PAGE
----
“People who were historically used to voting for and having multiple representatives to represent them, under the changed system would only have a single representative. So people would be put in a worse position; for most people who live in constituencies with 4, 3, 2 representatives, if they move to 1, their franchise rights will be severely shrunken," he added.

Bush said that single member constituencies would be one of the most divisive paths for these islands because it would divide the indigenous vote and create “deeply divided and insular constituencies” at great expense as there would need to be 18 constituency offices and 18 secretaries with associated resources.

These claims have been widely disputed by those promoting the concept of one man, one vote and single member constituencies, which is considered more democratic than multiple voting rights.

The petition, which has been circulating since February and has already collected close to the 3,800 electors names required to trigger a people-initiated referendum, requests a November ballot as opposed to a summer referendum. In order for the referendum on the issue to pass, the premier said it would require 50% of the electorate to vote in favour as stated in the constitution on people led referendums, and not 50% of the turn-out, which might in the summer months prove to be a tall order.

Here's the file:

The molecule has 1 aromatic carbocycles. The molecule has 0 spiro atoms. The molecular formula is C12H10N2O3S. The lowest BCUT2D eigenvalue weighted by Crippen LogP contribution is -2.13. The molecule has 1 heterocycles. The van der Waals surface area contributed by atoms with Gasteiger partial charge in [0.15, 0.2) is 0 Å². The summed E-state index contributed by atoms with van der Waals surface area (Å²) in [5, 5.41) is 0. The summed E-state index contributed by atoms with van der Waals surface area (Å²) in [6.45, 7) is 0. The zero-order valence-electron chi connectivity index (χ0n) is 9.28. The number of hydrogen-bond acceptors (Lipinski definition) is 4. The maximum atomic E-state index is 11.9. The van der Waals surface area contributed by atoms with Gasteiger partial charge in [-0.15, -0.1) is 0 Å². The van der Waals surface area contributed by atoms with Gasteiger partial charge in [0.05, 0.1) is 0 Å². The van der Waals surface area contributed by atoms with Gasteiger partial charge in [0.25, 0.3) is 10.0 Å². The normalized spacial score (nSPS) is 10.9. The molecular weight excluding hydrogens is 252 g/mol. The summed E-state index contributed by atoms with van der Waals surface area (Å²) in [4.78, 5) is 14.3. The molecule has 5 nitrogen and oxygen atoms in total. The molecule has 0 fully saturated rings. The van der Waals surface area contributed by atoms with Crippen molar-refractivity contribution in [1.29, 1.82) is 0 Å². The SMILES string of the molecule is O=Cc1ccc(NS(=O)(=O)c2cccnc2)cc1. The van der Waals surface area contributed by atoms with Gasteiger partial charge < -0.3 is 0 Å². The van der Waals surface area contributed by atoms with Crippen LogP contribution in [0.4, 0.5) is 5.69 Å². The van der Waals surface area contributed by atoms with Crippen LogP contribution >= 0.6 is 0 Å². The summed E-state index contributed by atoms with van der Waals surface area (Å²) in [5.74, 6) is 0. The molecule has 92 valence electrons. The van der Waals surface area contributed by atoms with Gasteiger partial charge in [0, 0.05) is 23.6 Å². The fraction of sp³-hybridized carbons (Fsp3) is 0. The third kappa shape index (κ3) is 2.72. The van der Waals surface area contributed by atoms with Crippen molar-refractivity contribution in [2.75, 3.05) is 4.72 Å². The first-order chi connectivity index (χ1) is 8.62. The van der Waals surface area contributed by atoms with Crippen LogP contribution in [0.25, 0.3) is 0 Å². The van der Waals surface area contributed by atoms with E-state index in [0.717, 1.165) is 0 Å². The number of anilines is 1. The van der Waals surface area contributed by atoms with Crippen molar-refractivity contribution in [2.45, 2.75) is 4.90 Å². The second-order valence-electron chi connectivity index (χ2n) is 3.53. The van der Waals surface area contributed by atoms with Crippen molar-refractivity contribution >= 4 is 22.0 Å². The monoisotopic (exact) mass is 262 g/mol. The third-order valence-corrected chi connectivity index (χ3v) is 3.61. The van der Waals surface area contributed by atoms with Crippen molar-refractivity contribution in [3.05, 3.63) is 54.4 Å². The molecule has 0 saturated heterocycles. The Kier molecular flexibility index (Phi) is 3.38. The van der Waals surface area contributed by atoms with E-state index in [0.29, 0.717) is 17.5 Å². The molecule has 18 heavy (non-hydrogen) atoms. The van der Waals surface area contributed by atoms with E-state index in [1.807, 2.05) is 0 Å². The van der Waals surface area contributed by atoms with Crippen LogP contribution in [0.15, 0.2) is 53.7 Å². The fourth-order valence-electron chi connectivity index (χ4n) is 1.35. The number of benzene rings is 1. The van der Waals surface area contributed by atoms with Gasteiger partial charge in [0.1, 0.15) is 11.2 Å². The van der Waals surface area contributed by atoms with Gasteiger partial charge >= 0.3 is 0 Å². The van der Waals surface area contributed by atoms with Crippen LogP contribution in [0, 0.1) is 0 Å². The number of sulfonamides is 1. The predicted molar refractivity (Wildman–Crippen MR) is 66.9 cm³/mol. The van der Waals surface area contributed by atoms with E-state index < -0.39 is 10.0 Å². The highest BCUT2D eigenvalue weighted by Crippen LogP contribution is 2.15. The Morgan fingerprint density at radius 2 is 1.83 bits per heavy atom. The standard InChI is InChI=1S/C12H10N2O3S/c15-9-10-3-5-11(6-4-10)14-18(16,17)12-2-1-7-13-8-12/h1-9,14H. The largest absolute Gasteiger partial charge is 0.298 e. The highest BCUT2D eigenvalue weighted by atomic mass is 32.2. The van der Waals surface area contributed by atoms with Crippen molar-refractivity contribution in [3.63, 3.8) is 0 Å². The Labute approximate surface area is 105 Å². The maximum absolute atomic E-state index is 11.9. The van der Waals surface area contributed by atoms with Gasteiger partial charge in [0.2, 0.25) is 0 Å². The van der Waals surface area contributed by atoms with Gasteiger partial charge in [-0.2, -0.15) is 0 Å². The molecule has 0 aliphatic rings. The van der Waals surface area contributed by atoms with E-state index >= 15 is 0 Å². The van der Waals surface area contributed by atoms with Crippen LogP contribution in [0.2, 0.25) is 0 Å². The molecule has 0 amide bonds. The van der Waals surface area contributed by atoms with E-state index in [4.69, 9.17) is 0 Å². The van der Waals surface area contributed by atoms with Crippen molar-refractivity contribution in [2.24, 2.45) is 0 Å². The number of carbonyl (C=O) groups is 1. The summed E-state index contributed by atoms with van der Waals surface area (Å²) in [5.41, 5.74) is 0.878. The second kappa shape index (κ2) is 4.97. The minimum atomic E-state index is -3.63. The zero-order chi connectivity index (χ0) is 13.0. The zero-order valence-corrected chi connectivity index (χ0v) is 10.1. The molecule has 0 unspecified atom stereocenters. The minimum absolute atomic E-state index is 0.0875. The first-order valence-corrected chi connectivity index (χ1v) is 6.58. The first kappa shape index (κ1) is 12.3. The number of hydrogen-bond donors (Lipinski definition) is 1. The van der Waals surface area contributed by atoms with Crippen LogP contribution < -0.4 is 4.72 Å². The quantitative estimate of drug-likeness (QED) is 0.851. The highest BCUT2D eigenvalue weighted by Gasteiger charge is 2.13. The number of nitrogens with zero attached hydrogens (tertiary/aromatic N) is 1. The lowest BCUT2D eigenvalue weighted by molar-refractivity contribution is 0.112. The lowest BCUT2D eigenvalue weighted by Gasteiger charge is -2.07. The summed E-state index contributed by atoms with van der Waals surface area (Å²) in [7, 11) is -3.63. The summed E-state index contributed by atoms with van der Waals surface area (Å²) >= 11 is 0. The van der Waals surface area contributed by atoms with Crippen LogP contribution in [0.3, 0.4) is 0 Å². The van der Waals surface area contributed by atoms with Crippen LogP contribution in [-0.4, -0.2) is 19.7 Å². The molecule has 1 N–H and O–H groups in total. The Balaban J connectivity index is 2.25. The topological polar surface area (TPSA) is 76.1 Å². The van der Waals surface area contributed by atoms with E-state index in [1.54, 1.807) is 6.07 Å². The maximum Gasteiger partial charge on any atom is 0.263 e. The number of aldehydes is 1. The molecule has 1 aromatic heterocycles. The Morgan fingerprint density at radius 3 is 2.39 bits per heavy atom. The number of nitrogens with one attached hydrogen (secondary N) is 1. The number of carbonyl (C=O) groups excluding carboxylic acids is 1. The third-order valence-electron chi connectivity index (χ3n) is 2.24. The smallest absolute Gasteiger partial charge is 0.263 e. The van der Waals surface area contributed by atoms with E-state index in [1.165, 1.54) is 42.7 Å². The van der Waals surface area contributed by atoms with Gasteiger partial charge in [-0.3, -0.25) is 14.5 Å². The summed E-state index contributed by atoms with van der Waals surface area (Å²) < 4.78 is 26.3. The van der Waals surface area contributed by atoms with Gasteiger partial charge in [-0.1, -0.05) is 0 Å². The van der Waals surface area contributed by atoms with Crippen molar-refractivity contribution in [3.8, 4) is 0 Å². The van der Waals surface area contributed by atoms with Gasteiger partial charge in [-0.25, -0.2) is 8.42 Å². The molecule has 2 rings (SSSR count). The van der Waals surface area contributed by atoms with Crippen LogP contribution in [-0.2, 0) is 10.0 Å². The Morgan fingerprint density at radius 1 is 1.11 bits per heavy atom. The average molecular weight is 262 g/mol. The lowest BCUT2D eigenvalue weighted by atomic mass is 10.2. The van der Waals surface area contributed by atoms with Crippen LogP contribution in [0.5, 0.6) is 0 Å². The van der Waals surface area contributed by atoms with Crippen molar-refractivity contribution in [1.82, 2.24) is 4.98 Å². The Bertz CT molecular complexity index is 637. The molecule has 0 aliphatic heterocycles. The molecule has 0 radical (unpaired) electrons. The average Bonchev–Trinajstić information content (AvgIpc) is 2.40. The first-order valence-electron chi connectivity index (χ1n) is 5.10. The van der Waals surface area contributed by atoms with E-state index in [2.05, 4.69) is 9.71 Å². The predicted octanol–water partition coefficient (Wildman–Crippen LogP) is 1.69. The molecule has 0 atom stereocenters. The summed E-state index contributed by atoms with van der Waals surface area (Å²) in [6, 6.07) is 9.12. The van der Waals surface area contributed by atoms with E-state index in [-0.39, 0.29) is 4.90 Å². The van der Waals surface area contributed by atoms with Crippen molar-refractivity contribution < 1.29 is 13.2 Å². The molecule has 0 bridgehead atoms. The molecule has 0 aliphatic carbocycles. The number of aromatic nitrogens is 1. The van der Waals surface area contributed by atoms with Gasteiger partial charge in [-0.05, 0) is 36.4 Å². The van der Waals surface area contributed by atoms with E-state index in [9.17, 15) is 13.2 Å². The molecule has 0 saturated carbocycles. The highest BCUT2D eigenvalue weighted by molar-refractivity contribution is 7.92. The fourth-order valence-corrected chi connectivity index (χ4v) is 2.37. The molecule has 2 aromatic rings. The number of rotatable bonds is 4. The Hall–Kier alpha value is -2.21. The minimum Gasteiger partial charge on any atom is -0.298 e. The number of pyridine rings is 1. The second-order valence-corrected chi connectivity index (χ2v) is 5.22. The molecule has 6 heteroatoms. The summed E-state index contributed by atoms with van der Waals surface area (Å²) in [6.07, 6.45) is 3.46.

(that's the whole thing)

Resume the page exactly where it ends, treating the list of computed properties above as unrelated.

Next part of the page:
See the premeir's full statement below.

Petition for single member constituencies and contacts

 

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Touch championships open under full rules

| 11/04/2012 | 0 Comments

Touch4 (240x300).jpg(CRFU): The inaugural National Touch Rugby Championships 2012 started last Saturday with a feast of rugby on show from some of the leading players here in Grand Cayman. Playing for the first time under full International Touch Rules, six teams demonstrated their wares with some rousing rugby, prolific passing, sensational side-steps and scintillating sprinting under the baking Cayman sun.First up was Heineken Brew Crew against DART. With its potent mix of wizened old heads and some of the finest young bucks from the Cayman Rugby National Under 20’s team, Heineken Brew Crew proved too much for DART.